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I'm using a rooted XPeria Z1c. Recently I got myself a bigger SDCard (128 GB) and I decided to use 2 partitions. I started 'adb shell' then partitioned the card using

sm partition disk:<disk_id> mixed 50

After disconnecting the phone I formatted the 2nd partion as exFAT. Windows' disk manager is showing me 3 partitions on the SD: one exFAT plus 2 more that obviously aren't recognized. One of those 2 is quite small (16MB in size), the other one has roughly the size I'm expecting it to have. EDIT: formatting was done by the phone itself after I first inserted the freshly partitioned card, and I expected the format to be ext4.

My phone has no problems using both of the main partitions, so that's good.

On my PC I'm running a Linux device driver by Paragon enabling me to access extFS formatted sd cards an pendrives from Windows Explorer. But if I directly connect the card to my windows PC (using an SD card reader) only the exFAT partition is accessible. Apparently the other partition is not truly formatted as ext4. I tried various adb / terminal commands to access that special partition and find out what it is but I can't really access it (fdisk, mount, cat, df, ...).

Can anyone give me an idea how to handle this? What file system could be used for my internal SD card if it's not ext4?

EDIT2: (after comment from @Izzy): I just created a new (smaller) SD card with just one partition and formatted as ext4. After inserting it into my phone I had to prepare and format it as internal storage. After that I pulled it off my phone again and examined it using my PC. Result: the ext4 partition is readable in Windows (through the Paragon driver) and it also has an extra 16MB partition. No idea whatsoever what this is used for...

EDIT3: doing some more experiments with my smaller sd card I think that @Izzy pointed into the right direction; might as well close this question

  • I suppose MTP simply doesn't share non-FAT partitions. At least that was the case back then with UMS (only FAT partitions where shared – and AFAIR only the first FAT partition of an SD card). – Izzy Jan 4 '18 at 17:52
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    @Izzy: no, I'm not talking MTP here. What I mean is pulling out the SD and directly connecting it to my PC using an SD card reader which has way better performance than MTP. I've been doing this for a while now and never had problems with SD cards that have a single ext4 partition. Maybe I have to clarify that in my question... (btw: connecting my phone through MTP both partitions are showing!) – ElEm Jan 4 '18 at 19:50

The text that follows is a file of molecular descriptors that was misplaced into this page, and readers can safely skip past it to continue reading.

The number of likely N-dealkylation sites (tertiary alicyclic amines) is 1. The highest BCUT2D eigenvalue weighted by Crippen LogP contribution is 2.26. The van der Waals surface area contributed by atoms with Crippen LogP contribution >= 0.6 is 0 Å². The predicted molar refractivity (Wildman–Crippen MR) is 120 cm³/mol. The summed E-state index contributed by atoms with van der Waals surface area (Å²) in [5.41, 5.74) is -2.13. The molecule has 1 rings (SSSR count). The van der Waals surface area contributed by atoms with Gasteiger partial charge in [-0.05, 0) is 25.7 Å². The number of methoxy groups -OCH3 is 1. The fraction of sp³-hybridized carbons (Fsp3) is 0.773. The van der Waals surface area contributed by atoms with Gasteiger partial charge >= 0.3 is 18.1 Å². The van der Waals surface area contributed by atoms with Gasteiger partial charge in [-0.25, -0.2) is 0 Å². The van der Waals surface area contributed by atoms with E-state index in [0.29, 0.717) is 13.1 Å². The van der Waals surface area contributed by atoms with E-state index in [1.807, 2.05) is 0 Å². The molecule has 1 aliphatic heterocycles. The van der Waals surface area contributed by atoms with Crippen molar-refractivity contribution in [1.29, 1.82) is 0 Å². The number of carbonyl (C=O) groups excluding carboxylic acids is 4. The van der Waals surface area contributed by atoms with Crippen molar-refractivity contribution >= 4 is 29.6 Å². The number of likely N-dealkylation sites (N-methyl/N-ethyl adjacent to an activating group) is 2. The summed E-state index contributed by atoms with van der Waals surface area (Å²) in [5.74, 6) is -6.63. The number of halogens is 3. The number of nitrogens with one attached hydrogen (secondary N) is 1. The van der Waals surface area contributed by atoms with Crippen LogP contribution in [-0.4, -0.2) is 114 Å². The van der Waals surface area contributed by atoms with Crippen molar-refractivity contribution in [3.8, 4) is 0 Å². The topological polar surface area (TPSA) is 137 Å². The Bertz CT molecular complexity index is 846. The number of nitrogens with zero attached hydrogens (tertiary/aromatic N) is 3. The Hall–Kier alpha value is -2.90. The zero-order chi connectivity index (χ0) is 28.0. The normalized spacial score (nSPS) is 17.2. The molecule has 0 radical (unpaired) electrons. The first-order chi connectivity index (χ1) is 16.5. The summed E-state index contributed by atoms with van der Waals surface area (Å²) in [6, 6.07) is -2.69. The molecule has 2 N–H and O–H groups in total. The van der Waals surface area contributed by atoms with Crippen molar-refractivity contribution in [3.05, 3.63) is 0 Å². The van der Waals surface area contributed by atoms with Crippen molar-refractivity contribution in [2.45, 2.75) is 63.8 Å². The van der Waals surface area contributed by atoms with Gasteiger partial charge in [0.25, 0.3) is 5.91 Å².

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    Thanks for the detail in the last sentence – I wasn't sure about this! // As to your problem (and thanks for the update in question and comment), let me make another guess: is the other "invisible" partition by any chance used as adoptable storage? In that case, the explanation might be that it's encrypted (follow the link to our corresponding tag-wiki for details then). – Izzy Jan 4 '18 at 20:41
  • encryption is an interesting idea; I'll have look at it. - i nregards to "the other invisible partition" I'll put a few more details into my question - makes it easier for others ;) – ElEm Jan 4 '18 at 21:32
  • Hm - yes that could well be the case; didn't know about the encryption part. Thanks for pointing out! If you put it as an answer I cuold accept and close this question – ElEm Jan 4 '18 at 22:05
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As it turned out, your partitioning was due to the fact you wanted to use (and not, as one might assume, to use ). As our adoptable-storage tag-wiki points out, adopted storage will be encrypted – not just the files on it, but the entire partition. That explains two things:

  • attaching the card to your PC using a card reader, the PC cannot read the partition without having the encryption details. As you didn't provide them to the PC, it could not "open" it
  • attaching the device via MTP however shows the partition fine on your PC, as the Android device has decrypted it

Remains the mystic 3rd partition. The small size suggests it's some "control partition". A good guess as it turns out: if you list the label, you will find it's called android_meta (while your adopted partition will be labeled android_expand) – which you can find out e.g. by a Google search for "sm partition disk" 16m. Quoting from this Oopsmonk article on how adoptable storage creation works:

It will create two partitions (android_meta and android_expand) for adoptable storage, the android_meta is a reserved space for feature use and android_expand is the external storage which is encrypted via dm-crypt.

With that last detail, your puzzle should be complete 😇

  • just let me give a final comment to your very comprehensive answer: I'm running on LineageOS 14.1, i.e. Nougat, and I simply got tired of various apps giving me a hard time storing data on my sd card. So my solution was a) get a bigger card and b) split it into 2 partitions, one internal and one external. Would have been nice if I could have accessed my ext4/internal partition in the way described above. – ElEm Jan 5 '18 at 1:17
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    @ElEm check the mentioned tag-wiki. If your PC runs Linux, there are ways to read the partition. But no easy ways. One of the reasons I avoid adoptable storage (some other reasons are you cannot easily take out the card at all without shutting down the system, and I have sufficient internal storage for my needs anyway :) Btw: Running LOS here as well :) – Izzy Jan 5 '18 at 1:49

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